Agent, choose Tools >Options, General > Other and under the Help Agent area,
unmark Start Automatically. To turn off the #!%&**! Autocompletion, choose Tools >
AutoCorrect/AutoFormat, then select the Word Completion tab. Deselect the Complete Words option.

6. Printing duplex (double-sided) for Solaris or Linux. It takes a few windows to
set it up, but you can do it and it works. (StarOffice Companion, page 69). It's
actually too long to include here, but you need to use four different windows, and
the crucial part is, in the Printer Properties window's Device tab, selecting the
Duplex Module option and Installed from the Current Value. And whatever you do,
make absolutely sure you've got the right paper size selected, too. In the United States,
select only Legal or Letter.

7. Printing slides without depleting the printer toner: Either just print in
grayscale or black-and-white by making the right selection in the print options
window, or just remove the background. (Apply a blank background.)

8. Printing more than one slide on a sheet: Use the Handouts feature. (The Tile
print option works in a way that can kindly be called inconsistent.) Switch to
Handout view by clicking the Handout view icon or choosing View > Background >
Handout. Choose Format > Modify Layout and make a selection in the Modify Slide window. To print in portrait rather than landscape, choose Format > Page, click the Page tab, and select Portrait. Rearrange or resize the slides if you want, you can also add page numbers.

9. Installing another version on the same machine: You can't install more than one
version at a time of a particular release on a machine. That is, you can have 5.1
and 5.2, but you can't install another 5.2. Unless you know about the Secret
Install Files, that is. Look for sversionrc in your Linux home directory. Use a
semicolon to comment out any installation you want the installer to ignore. After
installation, your best bet on starting StarOffice is just using a terminal window
and running ./soffice from the appropriate directory.

10. Reverting .html files so they're not StarOffice files by default: You might be
surprised to see StarOffice starting when you double-click one of your .html
pages. There are a couple ways to get around this; the simpler is to just use .htm
pages. Switch the file names, then restart.

11. Printing tables: It's simple, but annoying if it's not set up right. And the
default is the wrong way for most people. To allow a table to break at rows when
printed, choose Format > Table, click the Text Flow tab, and mark the Break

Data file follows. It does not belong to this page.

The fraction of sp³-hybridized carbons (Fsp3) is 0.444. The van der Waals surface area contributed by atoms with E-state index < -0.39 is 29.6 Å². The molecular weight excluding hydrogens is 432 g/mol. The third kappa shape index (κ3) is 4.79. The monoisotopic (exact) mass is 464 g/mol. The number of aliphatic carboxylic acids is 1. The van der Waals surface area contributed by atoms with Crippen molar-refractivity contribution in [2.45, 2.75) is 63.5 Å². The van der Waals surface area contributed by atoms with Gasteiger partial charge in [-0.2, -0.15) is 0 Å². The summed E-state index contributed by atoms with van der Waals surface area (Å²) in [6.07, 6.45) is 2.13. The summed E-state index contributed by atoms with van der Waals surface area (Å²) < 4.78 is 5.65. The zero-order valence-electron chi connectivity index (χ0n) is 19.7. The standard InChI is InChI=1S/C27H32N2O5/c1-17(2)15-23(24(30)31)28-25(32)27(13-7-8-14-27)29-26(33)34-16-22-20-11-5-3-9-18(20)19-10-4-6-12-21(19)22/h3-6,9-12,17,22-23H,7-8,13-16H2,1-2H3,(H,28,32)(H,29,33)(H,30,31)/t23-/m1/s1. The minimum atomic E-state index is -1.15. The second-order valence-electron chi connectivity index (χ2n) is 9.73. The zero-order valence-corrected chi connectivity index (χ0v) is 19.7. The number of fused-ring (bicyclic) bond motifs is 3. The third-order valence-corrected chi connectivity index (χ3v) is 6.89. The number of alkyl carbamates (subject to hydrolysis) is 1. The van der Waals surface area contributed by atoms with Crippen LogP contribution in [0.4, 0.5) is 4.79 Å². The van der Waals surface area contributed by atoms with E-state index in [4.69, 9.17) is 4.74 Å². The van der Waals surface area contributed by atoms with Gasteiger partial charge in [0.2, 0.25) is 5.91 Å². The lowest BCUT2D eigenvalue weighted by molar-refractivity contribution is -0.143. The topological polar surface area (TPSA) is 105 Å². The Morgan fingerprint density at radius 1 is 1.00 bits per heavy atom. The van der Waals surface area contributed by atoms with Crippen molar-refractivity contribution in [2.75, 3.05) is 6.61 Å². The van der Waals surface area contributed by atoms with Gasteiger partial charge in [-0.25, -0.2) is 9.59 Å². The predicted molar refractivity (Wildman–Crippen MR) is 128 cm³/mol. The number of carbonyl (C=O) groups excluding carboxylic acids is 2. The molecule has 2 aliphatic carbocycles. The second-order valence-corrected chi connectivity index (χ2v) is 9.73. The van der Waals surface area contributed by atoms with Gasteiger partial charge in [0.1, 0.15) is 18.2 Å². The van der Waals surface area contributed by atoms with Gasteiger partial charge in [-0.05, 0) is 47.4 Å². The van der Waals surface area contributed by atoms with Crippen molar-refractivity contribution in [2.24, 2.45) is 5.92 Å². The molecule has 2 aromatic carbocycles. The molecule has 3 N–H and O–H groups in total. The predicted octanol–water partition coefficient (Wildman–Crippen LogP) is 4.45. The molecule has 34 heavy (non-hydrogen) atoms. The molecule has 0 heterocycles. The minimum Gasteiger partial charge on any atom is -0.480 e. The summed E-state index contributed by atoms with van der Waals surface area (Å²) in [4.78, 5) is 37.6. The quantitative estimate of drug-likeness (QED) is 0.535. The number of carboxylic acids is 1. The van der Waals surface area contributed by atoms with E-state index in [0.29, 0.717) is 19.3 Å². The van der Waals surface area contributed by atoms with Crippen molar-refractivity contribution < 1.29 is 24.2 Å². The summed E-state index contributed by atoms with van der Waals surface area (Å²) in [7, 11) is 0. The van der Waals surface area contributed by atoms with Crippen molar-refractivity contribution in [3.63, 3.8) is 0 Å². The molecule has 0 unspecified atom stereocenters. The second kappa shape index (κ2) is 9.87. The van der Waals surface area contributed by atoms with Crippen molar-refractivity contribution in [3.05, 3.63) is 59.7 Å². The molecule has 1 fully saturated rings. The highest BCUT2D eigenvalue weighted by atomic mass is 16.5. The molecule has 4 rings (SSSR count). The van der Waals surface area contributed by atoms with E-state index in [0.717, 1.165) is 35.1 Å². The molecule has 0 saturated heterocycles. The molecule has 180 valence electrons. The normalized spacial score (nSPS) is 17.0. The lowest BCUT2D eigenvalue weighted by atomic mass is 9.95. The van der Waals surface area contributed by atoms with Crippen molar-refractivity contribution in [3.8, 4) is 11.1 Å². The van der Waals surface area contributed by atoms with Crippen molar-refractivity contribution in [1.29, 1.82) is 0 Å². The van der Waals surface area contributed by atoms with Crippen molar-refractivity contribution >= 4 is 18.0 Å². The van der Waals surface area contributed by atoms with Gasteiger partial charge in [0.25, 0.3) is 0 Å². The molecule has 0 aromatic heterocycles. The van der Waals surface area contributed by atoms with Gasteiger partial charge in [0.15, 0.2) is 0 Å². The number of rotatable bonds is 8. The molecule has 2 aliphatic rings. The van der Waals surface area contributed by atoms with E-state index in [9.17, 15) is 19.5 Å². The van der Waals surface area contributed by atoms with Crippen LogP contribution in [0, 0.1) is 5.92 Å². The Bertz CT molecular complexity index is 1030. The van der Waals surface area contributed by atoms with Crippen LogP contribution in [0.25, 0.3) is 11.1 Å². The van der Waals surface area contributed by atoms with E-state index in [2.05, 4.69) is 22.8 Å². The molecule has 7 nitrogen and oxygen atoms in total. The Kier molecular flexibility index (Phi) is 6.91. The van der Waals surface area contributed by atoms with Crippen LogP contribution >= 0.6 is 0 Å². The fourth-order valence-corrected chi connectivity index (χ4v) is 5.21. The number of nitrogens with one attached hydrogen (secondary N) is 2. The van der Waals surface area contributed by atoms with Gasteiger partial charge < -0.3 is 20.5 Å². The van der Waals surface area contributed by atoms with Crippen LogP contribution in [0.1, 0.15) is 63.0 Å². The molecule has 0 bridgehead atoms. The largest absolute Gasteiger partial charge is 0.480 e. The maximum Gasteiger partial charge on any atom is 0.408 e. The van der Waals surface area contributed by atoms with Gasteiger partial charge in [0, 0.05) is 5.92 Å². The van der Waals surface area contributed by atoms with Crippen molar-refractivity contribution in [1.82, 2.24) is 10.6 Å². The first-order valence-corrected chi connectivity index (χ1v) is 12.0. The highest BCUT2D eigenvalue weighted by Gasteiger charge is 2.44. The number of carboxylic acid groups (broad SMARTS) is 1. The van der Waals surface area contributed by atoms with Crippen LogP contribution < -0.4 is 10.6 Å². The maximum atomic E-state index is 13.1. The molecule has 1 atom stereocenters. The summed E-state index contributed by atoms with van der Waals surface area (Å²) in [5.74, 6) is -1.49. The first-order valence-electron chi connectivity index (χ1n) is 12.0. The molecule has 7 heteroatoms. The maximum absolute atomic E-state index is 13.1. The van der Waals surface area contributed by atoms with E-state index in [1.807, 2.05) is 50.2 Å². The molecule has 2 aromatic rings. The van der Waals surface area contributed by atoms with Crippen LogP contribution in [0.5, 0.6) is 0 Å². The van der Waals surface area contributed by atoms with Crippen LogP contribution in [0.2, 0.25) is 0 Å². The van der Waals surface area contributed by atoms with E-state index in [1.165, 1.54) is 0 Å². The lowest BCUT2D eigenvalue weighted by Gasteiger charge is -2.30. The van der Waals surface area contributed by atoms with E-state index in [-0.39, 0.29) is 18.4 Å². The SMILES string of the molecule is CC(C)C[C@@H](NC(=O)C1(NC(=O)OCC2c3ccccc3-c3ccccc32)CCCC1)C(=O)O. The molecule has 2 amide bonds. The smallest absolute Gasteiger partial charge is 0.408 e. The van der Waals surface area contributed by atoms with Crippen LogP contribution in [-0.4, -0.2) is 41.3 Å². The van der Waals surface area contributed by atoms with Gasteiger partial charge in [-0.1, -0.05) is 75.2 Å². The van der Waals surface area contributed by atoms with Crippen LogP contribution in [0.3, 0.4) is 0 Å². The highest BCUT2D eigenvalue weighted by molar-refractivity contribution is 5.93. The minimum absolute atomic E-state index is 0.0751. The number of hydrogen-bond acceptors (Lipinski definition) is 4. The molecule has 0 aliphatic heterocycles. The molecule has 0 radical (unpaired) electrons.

option. Also make sure the Don't Split Table option isn't marked.

Just say no: Some features, sadly, should just be left alone. Don't bother with
the macro scripting language unless you're an expert and like that sort of thing.
Don't go anywhere near the outline numbering feature in Writer if you can help it.
Don't do multi-use Schedule unless you have a great deal of technical fortitude.
Brochure printing works in a way that can be kindly called inconsistent. And some
of the features, while Robust, are just so complicated you're better off not using
them.

Reason #5: You need to know StarOffice to love it.

Given the poor marketing, it's not surprising that people don't know many, if any,
of the cool features. Like great change and version tracking. Animation in
presentations. And that in 6.0, the file sizes are tiny. You'll have to work to get
files over 100k. And that, of course, there's an OpenOffice Open Source version that's totally free. I think Draw is easier to learn to use than Illustrator, and is a pretty dandy vector graphics program.

Solution to Reason #5: Get to know the cool StarOffice features.

In addition to the premier feature, interacting with the MS Office world without
touching it, here are the things I think are particularly cool. Here are my
choices, in no particular order.

1. Custom presentations: Do you have a slide presentation that you really should
deliver differently to the boss, your associates, and the marketing people? Or
training that should be detailed for the programmers and more general for the
managers? Just make all the slides you'll need, then make different versions for
each audience. All in the same file. And if you're on the road, it's easy to pack
up the presentation, put it on one or more floppies, and slap it on our laptop
along with a run-only version of Impress, called the Impress Player. In a
presentation, choose Slide Show > Custom Slide Show.

2. HTML and Kiosk presentations: Anything you make in Impress, or import from
PowerPoint to Impress, can be exported to an HTML presentation. The settings come
with it, so you can just run it in a loop. Create a presentation, then choose File
> Export and select HTML as the file type.

3. Scenarios and goal seek in Calc: Wanna know what you have to do to get $40,000
in sales per month? Use scenarios and goal seek. They're really cool. In a